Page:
But looking back, Gordon realised it was at home where it all started. “My mother taught art classes to kids in our garage. She would say that everyone is an artist, it depends how much you want to bring it out. I never attended those classes – I thought I was too cool. But I now use that philosophy, teach it, and share that idea. Only later in life did it make sense to me.”

Born in Wendywood in 1984, Gordon remembers “playing on the streets on my bike and skateboard, interacting with people commuting from Alexandra to Sandton. I remember the hustle and bustle, engaging with everyday people. But then the area was gated and the interactions stopped.” Experiences like that had a profound impact on him, and in many ways, he’s never stopped searching for that sense of community and connecting with people from all walks of life.

This longing has led him to travel to more than 50 countries, and he has called many places home. Though he has studied at formal education institutions, including winning a scholarship to study classical painting at the Los Angeles Academy of Figurative Art, his university has always been the world, its people, and nature.

Gordon started his career by founding his “Muthaland” clothing label on a gap year in London. Realising that the world had “no idea of South African culture”, he sought to use clothing to promote South African art, music, and street life to the international market. The brand was bought by Soviet, backing Gordon at just 18 years of age. But eventually, Gordon bought the brand back, as he felt it was no longer promoting his vision.

Returning to South Africa, he assisted companies with murals to promote their brands and organised the first legal mural in the country. He then created the /A WORD OF ART gallery and artist residency in Woodstock, and the Colour Ikamva school rejuvenation project, allowing youth in underprivileged communities to design their own spaces, take ownership of them, and paint them.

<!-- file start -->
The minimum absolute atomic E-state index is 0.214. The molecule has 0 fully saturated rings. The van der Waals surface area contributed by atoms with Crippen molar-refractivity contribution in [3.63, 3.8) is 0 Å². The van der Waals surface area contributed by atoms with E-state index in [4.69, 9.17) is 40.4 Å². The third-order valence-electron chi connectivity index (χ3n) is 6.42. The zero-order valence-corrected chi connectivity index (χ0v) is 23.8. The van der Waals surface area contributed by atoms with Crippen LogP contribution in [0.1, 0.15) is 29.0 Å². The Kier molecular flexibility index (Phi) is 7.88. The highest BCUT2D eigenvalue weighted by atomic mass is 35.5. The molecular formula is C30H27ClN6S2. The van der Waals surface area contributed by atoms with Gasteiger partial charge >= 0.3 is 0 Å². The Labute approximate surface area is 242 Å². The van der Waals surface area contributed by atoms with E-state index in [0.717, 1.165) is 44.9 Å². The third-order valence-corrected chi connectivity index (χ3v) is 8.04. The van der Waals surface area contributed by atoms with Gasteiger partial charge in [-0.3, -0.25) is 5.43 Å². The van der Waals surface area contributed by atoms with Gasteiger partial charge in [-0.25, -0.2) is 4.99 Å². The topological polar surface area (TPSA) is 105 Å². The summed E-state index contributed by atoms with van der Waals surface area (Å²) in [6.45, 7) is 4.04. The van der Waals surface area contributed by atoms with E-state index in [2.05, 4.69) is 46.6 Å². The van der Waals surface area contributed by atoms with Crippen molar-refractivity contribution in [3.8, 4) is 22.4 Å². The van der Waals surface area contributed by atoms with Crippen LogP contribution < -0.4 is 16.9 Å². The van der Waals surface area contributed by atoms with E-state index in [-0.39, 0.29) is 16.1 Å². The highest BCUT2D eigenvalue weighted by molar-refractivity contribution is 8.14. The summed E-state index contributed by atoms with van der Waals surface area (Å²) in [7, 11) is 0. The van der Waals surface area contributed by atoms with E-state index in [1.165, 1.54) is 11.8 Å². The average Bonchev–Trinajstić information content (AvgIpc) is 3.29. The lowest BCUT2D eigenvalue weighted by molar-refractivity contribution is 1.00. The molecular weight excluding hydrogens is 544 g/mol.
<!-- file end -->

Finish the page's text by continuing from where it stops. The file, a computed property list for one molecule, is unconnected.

Hosting events for the FIFA World Cup and Adidas followed, as did awards, recognition, and corporate work. But Gordon felt the commercial space never aligned with his goals, and decided to return to focusing on his own art and uplifting others.

It was at this time that he started travelling and painting around the globe. He discovered Buddhism and meditation, which had a profound effect on him, and he even spent two months in a Sri Lankan monastery, living with monks. He eventually made homes in Bali and Sri Lanka.

“While in Sri Lanka, I got fed up with oil paint, because it would get mouldy, and it was a three-hour drive to the art store. So I made my own charcoal from the tree hanging over my house. It became more about the matter and material rather than the outcome of the painting, which changed everything for me.” He began to work with other natural materials and on one subject: the ocean.

He’s now working with other local artists in Bali to build an artists’ village, which will include a natural dye house, a ceramics studio, a wood carving shed, a gallery, a space for events, a community garden for locals, and art classes for local kids. It will be about “adding to the Indonesian cultural landscape instead of taking from it”, Gordon says.

This year, he has exhibitions in Mexico, Singapore, Tokyo, Lisbon, France, and Bali. These will be interactive experiences with music, food, and discussion. His advice to aspiring artists is to “work really hard, practice discipline, and master techniques. Someone who has mastered something has failed more times than an amateur. Find meaning in your work.”

He’s grateful to have grown up in South Africa, especially at a time of transition. “It made me more sensitive, and to want to make a difference. Let your children explore past the walls.”